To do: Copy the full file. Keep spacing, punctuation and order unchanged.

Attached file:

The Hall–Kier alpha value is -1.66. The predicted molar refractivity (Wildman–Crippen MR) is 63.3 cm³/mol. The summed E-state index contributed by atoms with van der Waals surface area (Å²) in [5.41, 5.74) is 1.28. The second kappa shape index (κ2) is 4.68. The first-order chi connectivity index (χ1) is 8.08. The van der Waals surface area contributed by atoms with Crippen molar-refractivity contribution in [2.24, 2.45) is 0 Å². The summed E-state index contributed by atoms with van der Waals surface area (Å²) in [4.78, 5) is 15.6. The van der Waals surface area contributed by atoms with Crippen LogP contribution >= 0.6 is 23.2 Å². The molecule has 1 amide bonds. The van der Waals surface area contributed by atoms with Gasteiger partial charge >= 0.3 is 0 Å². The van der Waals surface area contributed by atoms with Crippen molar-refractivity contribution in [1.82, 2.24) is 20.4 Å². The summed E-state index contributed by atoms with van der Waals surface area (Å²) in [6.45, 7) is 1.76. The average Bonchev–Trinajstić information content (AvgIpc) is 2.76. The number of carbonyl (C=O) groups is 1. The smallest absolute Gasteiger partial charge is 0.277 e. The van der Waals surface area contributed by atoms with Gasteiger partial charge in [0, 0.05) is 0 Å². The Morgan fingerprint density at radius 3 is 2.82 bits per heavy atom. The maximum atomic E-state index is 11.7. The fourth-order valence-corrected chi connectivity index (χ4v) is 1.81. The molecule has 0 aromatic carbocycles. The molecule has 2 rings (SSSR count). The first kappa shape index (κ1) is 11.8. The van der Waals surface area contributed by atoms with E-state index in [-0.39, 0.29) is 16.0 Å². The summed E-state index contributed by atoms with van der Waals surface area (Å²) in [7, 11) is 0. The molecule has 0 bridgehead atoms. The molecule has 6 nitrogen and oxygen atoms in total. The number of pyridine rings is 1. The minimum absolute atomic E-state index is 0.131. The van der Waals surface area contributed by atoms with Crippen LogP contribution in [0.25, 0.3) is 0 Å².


The Hall–Kier alpha value is -1.66. The predicted molar refractivity (Wildman–Crippen MR) is 63.3 cm³/mol. The summed E-state index contributed by atoms with van der Waals surface area (Å²) in [5.41, 5.74) is 1.28. The second kappa shape index (κ2) is 4.68. The first-order chi connectivity index (χ1) is 8.08. The van der Waals surface area contributed by atoms with Crippen molar-refractivity contribution in [2.24, 2.45) is 0 Å². The summed E-state index contributed by atoms with van der Waals surface area (Å²) in [4.78, 5) is 15.6. The van der Waals surface area contributed by atoms with Crippen LogP contribution >= 0.6 is 23.2 Å². The molecule has 1 amide bonds. The van der Waals surface area contributed by atoms with Gasteiger partial charge >= 0.3 is 0 Å². The van der Waals surface area contributed by atoms with Crippen molar-refractivity contribution in [1.82, 2.24) is 20.4 Å². The summed E-state index contributed by atoms with van der Waals surface area (Å²) in [6.45, 7) is 1.76. The average Bonchev–Trinajstić information content (AvgIpc) is 2.76. The number of carbonyl (C=O) groups is 1. The smallest absolute Gasteiger partial charge is 0.277 e. The van der Waals surface area contributed by atoms with Gasteiger partial charge in [0, 0.05) is 0 Å². The Morgan fingerprint density at radius 3 is 2.82 bits per heavy atom. The maximum atomic E-state index is 11.7. The fourth-order valence-corrected chi connectivity index (χ4v) is 1.81. The molecule has 0 aromatic carbocycles. The molecule has 2 rings (SSSR count). The first kappa shape index (κ1) is 11.8. The van der Waals surface area contributed by atoms with E-state index in [-0.39, 0.29) is 16.0 Å². The summed E-state index contributed by atoms with van der Waals surface area (Å²) in [7, 11) is 0. The molecule has 0 bridgehead atoms. The molecule has 6 nitrogen and oxygen atoms in total. The number of pyridine rings is 1. The minimum absolute atomic E-state index is 0.131. The van der Waals surface area contributed by atoms with Crippen LogP contribution in [0.25, 0.3) is 0 Å².